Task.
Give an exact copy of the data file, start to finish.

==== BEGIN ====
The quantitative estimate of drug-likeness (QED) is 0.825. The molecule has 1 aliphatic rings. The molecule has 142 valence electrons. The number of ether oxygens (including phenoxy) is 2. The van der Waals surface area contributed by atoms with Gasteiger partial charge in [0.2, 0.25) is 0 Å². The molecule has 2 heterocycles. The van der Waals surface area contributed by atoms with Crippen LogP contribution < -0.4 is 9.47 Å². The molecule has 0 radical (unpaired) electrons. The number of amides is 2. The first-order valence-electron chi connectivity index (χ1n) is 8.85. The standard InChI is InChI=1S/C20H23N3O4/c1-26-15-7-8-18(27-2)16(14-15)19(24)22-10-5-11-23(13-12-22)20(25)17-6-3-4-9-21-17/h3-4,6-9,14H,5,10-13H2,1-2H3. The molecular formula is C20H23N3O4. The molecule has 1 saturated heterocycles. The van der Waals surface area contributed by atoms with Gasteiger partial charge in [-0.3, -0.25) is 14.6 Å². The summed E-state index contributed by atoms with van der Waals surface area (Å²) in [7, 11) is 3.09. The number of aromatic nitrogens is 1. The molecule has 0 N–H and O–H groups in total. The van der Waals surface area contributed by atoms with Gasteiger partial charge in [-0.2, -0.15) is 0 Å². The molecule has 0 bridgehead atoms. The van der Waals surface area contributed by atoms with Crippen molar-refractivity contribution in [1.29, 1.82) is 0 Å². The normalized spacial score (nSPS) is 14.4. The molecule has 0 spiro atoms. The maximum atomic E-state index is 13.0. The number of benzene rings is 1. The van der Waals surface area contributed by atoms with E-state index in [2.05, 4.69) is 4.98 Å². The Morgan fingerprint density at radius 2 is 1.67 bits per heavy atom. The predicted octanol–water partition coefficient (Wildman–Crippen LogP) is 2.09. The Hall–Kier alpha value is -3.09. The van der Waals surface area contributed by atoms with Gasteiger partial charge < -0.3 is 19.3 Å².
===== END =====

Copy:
The quantitative estimate of drug-likeness (QED) is 0.825. The molecule has 1 aliphatic rings. The molecule has 142 valence electrons. The number of ether oxygens (including phenoxy) is 2. The van der Waals surface area contributed by atoms with Gasteiger partial charge in [0.2, 0.25) is 0 Å². The molecule has 2 heterocycles. The van der Waals surface area contributed by atoms with Crippen LogP contribution < -0.4 is 9.47 Å². The molecule has 0 radical (unpaired) electrons. The number of amides is 2. The first-order valence-electron chi connectivity index (χ1n) is 8.85. The standard InChI is InChI=1S/C20H23N3O4/c1-26-15-7-8-18(27-2)16(14-15)19(24)22-10-5-11-23(13-12-22)20(25)17-6-3-4-9-21-17/h3-4,6-9,14H,5,10-13H2,1-2H3. The molecular formula is C20H23N3O4. The molecule has 1 saturated heterocycles. The van der Waals surface area contributed by atoms with Gasteiger partial charge in [-0.3, -0.25) is 14.6 Å². The summed E-state index contributed by atoms with van der Waals surface area (Å²) in [7, 11) is 3.09. The number of aromatic nitrogens is 1. The molecule has 0 N–H and O–H groups in total. The van der Waals surface area contributed by atoms with Gasteiger partial charge in [-0.2, -0.15) is 0 Å². The molecule has 0 bridgehead atoms. The van der Waals surface area contributed by atoms with Crippen molar-refractivity contribution in [1.29, 1.82) is 0 Å². The normalized spacial score (nSPS) is 14.4. The molecule has 0 spiro atoms. The maximum atomic E-state index is 13.0. The number of benzene rings is 1. The van der Waals surface area contributed by atoms with E-state index in [2.05, 4.69) is 4.98 Å². The Morgan fingerprint density at radius 2 is 1.67 bits per heavy atom. The predicted octanol–water partition coefficient (Wildman–Crippen LogP) is 2.09. The Hall–Kier alpha value is -3.09. The van der Waals surface area contributed by atoms with Gasteiger partial charge < -0.3 is 19.3 Å².